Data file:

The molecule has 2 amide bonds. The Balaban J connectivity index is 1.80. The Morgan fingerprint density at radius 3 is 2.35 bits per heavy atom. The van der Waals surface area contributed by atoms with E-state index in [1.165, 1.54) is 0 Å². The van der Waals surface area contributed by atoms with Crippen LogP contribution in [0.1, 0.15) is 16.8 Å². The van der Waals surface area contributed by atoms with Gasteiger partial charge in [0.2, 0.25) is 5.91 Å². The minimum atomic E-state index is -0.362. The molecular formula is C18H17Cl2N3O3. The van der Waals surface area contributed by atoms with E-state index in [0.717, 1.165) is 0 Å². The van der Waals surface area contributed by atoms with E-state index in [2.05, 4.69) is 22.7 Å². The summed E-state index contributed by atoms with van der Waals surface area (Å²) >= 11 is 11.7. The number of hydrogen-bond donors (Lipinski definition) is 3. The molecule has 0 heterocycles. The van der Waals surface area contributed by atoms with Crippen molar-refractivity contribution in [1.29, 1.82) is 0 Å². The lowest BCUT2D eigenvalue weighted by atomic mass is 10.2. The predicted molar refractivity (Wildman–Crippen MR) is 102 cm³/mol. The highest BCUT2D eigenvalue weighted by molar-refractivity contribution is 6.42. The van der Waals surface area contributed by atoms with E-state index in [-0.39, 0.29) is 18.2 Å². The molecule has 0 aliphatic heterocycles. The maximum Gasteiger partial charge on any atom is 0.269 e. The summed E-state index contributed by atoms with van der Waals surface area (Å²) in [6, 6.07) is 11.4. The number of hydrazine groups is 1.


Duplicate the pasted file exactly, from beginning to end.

The molecule has 2 amide bonds. The Balaban J connectivity index is 1.80. The Morgan fingerprint density at radius 3 is 2.35 bits per heavy atom. The van der Waals surface area contributed by atoms with E-state index in [1.165, 1.54) is 0 Å². The van der Waals surface area contributed by atoms with Crippen LogP contribution in [0.1, 0.15) is 16.8 Å². The van der Waals surface area contributed by atoms with Gasteiger partial charge in [0.2, 0.25) is 5.91 Å². The minimum atomic E-state index is -0.362. The molecular formula is C18H17Cl2N3O3. The van der Waals surface area contributed by atoms with E-state index in [0.717, 1.165) is 0 Å². The van der Waals surface area contributed by atoms with E-state index in [2.05, 4.69) is 22.7 Å². The summed E-state index contributed by atoms with van der Waals surface area (Å²) >= 11 is 11.7. The number of hydrogen-bond donors (Lipinski definition) is 3. The molecule has 0 heterocycles. The van der Waals surface area contributed by atoms with Crippen molar-refractivity contribution in [1.29, 1.82) is 0 Å². The lowest BCUT2D eigenvalue weighted by atomic mass is 10.2. The predicted molar refractivity (Wildman–Crippen MR) is 102 cm³/mol. The highest BCUT2D eigenvalue weighted by molar-refractivity contribution is 6.42. The van der Waals surface area contributed by atoms with E-state index in [-0.39, 0.29) is 18.2 Å². The molecule has 0 aliphatic heterocycles. The maximum Gasteiger partial charge on any atom is 0.269 e. The summed E-state index contributed by atoms with van der Waals surface area (Å²) in [6, 6.07) is 11.4. The number of hydrazine groups is 1.